Search results

1 – 10 of over 100000
To view the access options for this content please click here
Article
Publication date: 17 August 2010

Valerie J. Morganson, Debra A. Major, Kurt L. Oborn, Jennifer M. Verive and Michelle P. Heelan

The purpose of this paper is to examine differences in work‐life balance (WLB) support, job satisfaction, and inclusion as a function of work location.

Downloads
16339

Abstract

Purpose

The purpose of this paper is to examine differences in work‐life balance (WLB) support, job satisfaction, and inclusion as a function of work location.

Design/methodology/approach

Web‐based survey data were provided by 578 employees working at one of four locations (main office, client location, satellite office, and home). Multiple regression analyses were used to identify differences in WLB support, job satisfaction, and inclusion across employees working at the four locations.

Findings

Results showed that main office and home‐based workers had similar high levels of WLB support and job satisfaction. Main office workers reported higher levels of WLB support than satellite and client‐based workers. Additionally, main office workers reported the highest levels of workplace inclusion.

Research limitations/ implications

Data were originally gathered for practical purposes by the organization. The research design does not allow for manipulation or random assignment, therefore extraneous variables may have impacted the observed relationships.

Practical implications

Allowing employees flexibility in choosing their work locations is related to positive outcomes. The authors suggest several practices for the effective implementation of alternative work arrangements.

Originality/value

This paper is among the first to examine the outcomes of telework across locations. It uses a large single organization and a quasi‐experimental design, enhancing the validity of the findings.

Details

Journal of Managerial Psychology, vol. 25 no. 6
Type: Research Article
ISSN: 0268-3946

Keywords

To view the access options for this content please click here
Article
Publication date: 12 June 2019

Barry P. Haynes, Louise Suckley and Nick Nunnington

The paper aims to explore the relationship between office occupier work activity and workplace provision. It tests the proposition that location-fixed office workers are…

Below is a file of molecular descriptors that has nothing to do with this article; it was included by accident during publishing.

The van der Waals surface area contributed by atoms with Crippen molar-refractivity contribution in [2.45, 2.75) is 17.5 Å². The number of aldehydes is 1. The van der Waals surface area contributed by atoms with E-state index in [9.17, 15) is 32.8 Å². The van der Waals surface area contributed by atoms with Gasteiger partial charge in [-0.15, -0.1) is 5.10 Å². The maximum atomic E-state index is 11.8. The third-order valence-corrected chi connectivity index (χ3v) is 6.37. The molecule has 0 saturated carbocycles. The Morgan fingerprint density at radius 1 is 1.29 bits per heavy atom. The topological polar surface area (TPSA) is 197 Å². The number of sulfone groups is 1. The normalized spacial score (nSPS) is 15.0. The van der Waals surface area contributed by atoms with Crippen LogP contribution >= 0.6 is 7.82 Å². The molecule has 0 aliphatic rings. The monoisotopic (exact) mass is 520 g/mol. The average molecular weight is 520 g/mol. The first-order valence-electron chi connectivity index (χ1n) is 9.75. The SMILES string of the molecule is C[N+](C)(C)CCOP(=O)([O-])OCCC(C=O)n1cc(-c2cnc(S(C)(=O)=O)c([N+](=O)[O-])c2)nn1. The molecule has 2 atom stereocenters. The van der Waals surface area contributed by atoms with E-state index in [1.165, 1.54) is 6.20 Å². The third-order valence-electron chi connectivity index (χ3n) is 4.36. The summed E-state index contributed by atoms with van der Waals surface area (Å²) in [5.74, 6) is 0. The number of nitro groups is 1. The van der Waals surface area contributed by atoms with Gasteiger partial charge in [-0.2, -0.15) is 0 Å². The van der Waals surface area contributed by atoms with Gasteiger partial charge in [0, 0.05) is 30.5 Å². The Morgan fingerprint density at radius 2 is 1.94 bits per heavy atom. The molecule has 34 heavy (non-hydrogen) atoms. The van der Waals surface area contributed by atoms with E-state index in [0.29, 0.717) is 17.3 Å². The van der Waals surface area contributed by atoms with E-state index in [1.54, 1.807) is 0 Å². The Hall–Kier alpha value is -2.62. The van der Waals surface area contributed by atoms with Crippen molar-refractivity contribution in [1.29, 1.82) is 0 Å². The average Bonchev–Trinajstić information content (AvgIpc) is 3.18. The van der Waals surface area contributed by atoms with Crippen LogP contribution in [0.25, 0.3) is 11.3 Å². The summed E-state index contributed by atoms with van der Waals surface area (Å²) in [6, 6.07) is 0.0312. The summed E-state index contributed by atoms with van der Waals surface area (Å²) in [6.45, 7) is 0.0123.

Downloads
1085

Abstract

Purpose

The paper aims to explore the relationship between office occupier work activity and workplace provision. It tests the proposition that location-fixed office workers are not well-supported in the working environment as location-flexible office workers. The research also explores the perceptions of the workplace provision based upon the types of tasks completed at the desk-location, whether this was collaborative or focussed.

Design/methodology/approach

The research adopts a cross-sectional approach using an online questionnaire to collect data from several offices in the Middles East. The dataset consists of 405 responses. One-way analysis of variance was conducted to understand the relationship between location flexibility and perception of productivity. In addition, a series of t test were used to evaluate the relationship between work activities and office environment.

Findings

The results show that those workers who were location-fixed perceived the workplace provision to have a more negative impact on their productivity than those who had a greater level of location-flexibility, particularly with regards to noise levels and interruptions. In terms of types of activities, those that undertook more collaborative tasks valued the facilitation of creativity and interaction from the workplace provision.

Research limitations/implications

The research has limitations as data collection was at one-point in time and therefore lacks the opportunity to undertake longitudinal analysis. However, the research gives greater insights into the alignment of office environments based on flexibility and work activity.

Practical implications

The paper identifies implications for the design and development of office environments by identifying the need for office occupier activity profiles. These profiles can underpin data-led design which should promote a tailored choice appropriate work setting that can maximise productivity.

Originality/value

This paper contributes to the research area of workplace alignment. It establishes that optimal workplace alignment requires a better understanding of office occupier needs based on location-flexibility and work activity.

To view the access options for this content please click here
Article
Publication date: 23 August 2020

Michael Halinski and Jennifer A. Harrison

This study investigates the moderating role of employee office location in the relationship between support-related job resources (i.e. organizational support for…

Abstract

Purpose

This study investigates the moderating role of employee office location in the relationship between support-related job resources (i.e. organizational support for development, supervisor support) and work engagement among public sector employees.

Design/methodology/approach